● A propos recent reports about the degradation of Rome.
Mediocracy is a condition that primarily affects mature civilisations, particularly those which have at one stage emphasised the individual. It represents both an outgrowth of, and a reaction against, individualism.
One doesn’t get much more mature than Greece and Italy, and we were recently reminded about some of the problems that Greece – a nation somewhat advanced in years, and perhaps a little tired – has to deal with. Also, how these problems can be exacerbated by ‘well-meaning’ interference.
In the case of Italy, it has been clear for decades that the administrative and political structure of the country is best understood as a kind of walking corpse, continually surprising one with its ability to go on operating while essentially broken beyond repair.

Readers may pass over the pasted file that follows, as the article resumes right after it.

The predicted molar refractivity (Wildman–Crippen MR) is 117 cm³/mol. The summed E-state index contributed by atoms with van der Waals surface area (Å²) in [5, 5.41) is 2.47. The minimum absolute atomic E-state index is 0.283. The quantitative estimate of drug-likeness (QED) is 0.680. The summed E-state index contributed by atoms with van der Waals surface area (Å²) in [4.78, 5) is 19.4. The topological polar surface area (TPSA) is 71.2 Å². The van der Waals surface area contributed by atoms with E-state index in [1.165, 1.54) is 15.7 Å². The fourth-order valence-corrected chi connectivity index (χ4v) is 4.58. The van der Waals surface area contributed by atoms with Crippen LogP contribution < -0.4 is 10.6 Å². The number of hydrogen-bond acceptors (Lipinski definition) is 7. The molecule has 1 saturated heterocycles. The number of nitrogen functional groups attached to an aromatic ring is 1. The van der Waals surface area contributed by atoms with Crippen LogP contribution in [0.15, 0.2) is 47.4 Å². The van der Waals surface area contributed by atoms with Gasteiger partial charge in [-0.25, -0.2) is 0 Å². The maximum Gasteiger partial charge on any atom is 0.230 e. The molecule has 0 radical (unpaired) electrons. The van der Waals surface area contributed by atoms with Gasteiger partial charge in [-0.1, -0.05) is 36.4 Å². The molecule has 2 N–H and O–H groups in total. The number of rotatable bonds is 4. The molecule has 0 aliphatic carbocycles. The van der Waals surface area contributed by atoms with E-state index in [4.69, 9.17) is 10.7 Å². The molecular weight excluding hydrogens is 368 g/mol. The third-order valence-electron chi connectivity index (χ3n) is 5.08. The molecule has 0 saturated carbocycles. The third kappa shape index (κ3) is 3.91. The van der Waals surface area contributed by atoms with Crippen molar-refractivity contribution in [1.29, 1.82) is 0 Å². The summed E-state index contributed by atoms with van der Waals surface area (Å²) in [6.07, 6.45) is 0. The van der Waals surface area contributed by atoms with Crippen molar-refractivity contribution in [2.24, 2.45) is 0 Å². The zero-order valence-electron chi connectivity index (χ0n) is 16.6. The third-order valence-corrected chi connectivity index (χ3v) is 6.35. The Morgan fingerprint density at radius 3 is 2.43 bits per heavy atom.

Other Western countries are likely to demonstrate, over the next hundred years, how remarkably long civilisations can go on apparently functioning, while being in a condition of irreversible decline.
Although the Italian civilisation centred on Rome is supposed to have ended in 476AD, there is perhaps a sense in which it never really died. True, there was an intervening period of city states, and of foreign domination, before re-integration in the nineteenth century. But an underlying thread of continuity can be said to have survived across the centuries.
The USA, by contrast, is a truly new nation, unencumbered by a long history, and its own period of decay (provided America manages to maintain a clear sense of independence and distinctiveness) is likely to be some centuries off.
Oxford Forum should be given funding.